In fact, the first official “faux queen” pageant was held in San Francisco back in 1995.
“Back in the early ’90s there were always women in nightlife who referred to themselves as female drag queens,” says drag legend Miss Understood, who’s of the more traditional man-in-a-frock variety. “It was such a fluid time, where drag queens, performance artists, club kids, and transgender people overlapped so much.”
With the advent of social media, female drag has exploded. But increased visibility has brought increased scrutiny—and controversy. In fact, a widely shared essay on The Odysseycriticized female drag as cultural appropriation.
“When cis women perform as drag queens, they are dipping their feet into the performance of it, this being the positive experience,” claimed writer Nicole Olivieri Pagan, “without receiving any of the backlash of stepping out of their gender norms and being discriminated against for it.”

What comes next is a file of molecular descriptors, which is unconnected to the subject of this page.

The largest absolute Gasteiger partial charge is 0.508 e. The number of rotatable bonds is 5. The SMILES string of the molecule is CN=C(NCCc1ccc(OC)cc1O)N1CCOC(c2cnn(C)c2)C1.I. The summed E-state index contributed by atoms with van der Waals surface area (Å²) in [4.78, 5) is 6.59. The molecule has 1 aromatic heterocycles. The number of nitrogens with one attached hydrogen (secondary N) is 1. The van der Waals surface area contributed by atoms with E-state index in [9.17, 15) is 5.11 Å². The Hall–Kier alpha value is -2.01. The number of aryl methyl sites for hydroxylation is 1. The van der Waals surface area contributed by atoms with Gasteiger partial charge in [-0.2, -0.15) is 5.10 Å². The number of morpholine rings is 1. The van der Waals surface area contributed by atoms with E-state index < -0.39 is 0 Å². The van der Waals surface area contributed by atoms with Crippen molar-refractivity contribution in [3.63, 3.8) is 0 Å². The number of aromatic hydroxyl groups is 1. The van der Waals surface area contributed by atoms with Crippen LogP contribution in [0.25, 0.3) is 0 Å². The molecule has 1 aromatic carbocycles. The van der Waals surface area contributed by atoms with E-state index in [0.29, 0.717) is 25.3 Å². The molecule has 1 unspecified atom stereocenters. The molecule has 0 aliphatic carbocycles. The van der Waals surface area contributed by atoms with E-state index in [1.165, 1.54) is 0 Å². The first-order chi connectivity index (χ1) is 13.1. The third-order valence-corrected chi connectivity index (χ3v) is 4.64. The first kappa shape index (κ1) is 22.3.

Full disclosure: I’ve performed as a female drag queen myself and I bristle at the assumption I’m hijacking someone else’s art form. And I’m not alone.
“I’m fascinated by the mental gymnastics required for a man who dresses like a woman, either as a hobby or job, to tell women and AFAB [assigned female at birth] people that they are not entitled to reclaim femininity on their own terms,” says Pierretta Viktori, a fixture on the New York scene for the past four years.
Viktori (above) dismisses the idea that a woman appearing as an over-the-top femme on stage is some kind of thief: “No specific group of people should own the idea of performing femininity.”
Baltimore performer Bambi Galore says those critics are looking at drag through “a very outdated and small pinhole.”
“Drag has changed and developed with the culture of the LGBT community, it’s a form of performance art that is the expression of hyper-gender,” says Galore (below). “It doesn’t matter what is going on between my legs.”